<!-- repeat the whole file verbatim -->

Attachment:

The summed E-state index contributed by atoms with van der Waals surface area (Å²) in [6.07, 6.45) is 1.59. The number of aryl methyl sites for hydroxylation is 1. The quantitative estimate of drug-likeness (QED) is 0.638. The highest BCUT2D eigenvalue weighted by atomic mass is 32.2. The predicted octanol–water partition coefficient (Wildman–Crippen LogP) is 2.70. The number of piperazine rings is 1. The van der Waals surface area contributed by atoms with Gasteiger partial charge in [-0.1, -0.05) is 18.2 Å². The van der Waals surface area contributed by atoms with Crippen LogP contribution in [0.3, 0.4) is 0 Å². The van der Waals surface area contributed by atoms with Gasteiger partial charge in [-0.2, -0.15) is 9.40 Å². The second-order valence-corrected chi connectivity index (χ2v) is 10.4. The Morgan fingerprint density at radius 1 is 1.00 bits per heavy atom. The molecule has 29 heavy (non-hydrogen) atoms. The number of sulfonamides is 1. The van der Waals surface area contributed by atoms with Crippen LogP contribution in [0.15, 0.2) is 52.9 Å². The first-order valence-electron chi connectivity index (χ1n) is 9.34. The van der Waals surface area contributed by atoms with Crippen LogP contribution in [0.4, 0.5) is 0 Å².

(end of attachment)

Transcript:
The summed E-state index contributed by atoms with van der Waals surface area (Å²) in [6.07, 6.45) is 1.59. The number of aryl methyl sites for hydroxylation is 1. The quantitative estimate of drug-likeness (QED) is 0.638. The highest BCUT2D eigenvalue weighted by atomic mass is 32.2. The predicted octanol–water partition coefficient (Wildman–Crippen LogP) is 2.70. The number of piperazine rings is 1. The van der Waals surface area contributed by atoms with Gasteiger partial charge in [-0.1, -0.05) is 18.2 Å². The van der Waals surface area contributed by atoms with Crippen LogP contribution in [0.3, 0.4) is 0 Å². The van der Waals surface area contributed by atoms with Gasteiger partial charge in [-0.2, -0.15) is 9.40 Å². The second-order valence-corrected chi connectivity index (χ2v) is 10.4. The Morgan fingerprint density at radius 1 is 1.00 bits per heavy atom. The molecule has 29 heavy (non-hydrogen) atoms. The number of sulfonamides is 1. The van der Waals surface area contributed by atoms with Crippen LogP contribution in [0.15, 0.2) is 52.9 Å². The first-order valence-electron chi connectivity index (χ1n) is 9.34. The van der Waals surface area contributed by atoms with Crippen LogP contribution in [0.4, 0.5) is 0 Å².